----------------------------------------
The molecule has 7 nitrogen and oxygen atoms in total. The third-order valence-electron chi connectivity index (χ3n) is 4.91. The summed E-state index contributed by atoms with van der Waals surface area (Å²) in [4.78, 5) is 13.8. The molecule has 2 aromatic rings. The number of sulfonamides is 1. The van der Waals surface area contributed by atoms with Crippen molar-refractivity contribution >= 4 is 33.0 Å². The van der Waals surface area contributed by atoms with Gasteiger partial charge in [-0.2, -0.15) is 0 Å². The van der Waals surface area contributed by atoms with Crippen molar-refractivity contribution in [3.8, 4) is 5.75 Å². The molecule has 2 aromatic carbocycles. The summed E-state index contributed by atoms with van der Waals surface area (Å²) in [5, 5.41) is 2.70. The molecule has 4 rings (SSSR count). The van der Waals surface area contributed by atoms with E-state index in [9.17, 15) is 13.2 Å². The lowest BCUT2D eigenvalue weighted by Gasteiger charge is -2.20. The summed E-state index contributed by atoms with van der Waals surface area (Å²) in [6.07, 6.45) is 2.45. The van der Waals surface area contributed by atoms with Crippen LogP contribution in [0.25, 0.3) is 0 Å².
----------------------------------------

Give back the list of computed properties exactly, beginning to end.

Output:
The molecule has 7 nitrogen and oxygen atoms in total. The third-order valence-electron chi connectivity index (χ3n) is 4.91. The summed E-state index contributed by atoms with van der Waals surface area (Å²) in [4.78, 5) is 13.8. The molecule has 2 aromatic rings. The number of sulfonamides is 1. The van der Waals surface area contributed by atoms with Crippen molar-refractivity contribution >= 4 is 33.0 Å². The van der Waals surface area contributed by atoms with Gasteiger partial charge in [-0.2, -0.15) is 0 Å². The van der Waals surface area contributed by atoms with Crippen molar-refractivity contribution in [3.8, 4) is 5.75 Å². The molecule has 2 aromatic carbocycles. The summed E-state index contributed by atoms with van der Waals surface area (Å²) in [5, 5.41) is 2.70. The molecule has 4 rings (SSSR count). The van der Waals surface area contributed by atoms with E-state index in [9.17, 15) is 13.2 Å². The lowest BCUT2D eigenvalue weighted by Gasteiger charge is -2.20. The summed E-state index contributed by atoms with van der Waals surface area (Å²) in [6.07, 6.45) is 2.45. The van der Waals surface area contributed by atoms with Crippen LogP contribution in [0.25, 0.3) is 0 Å².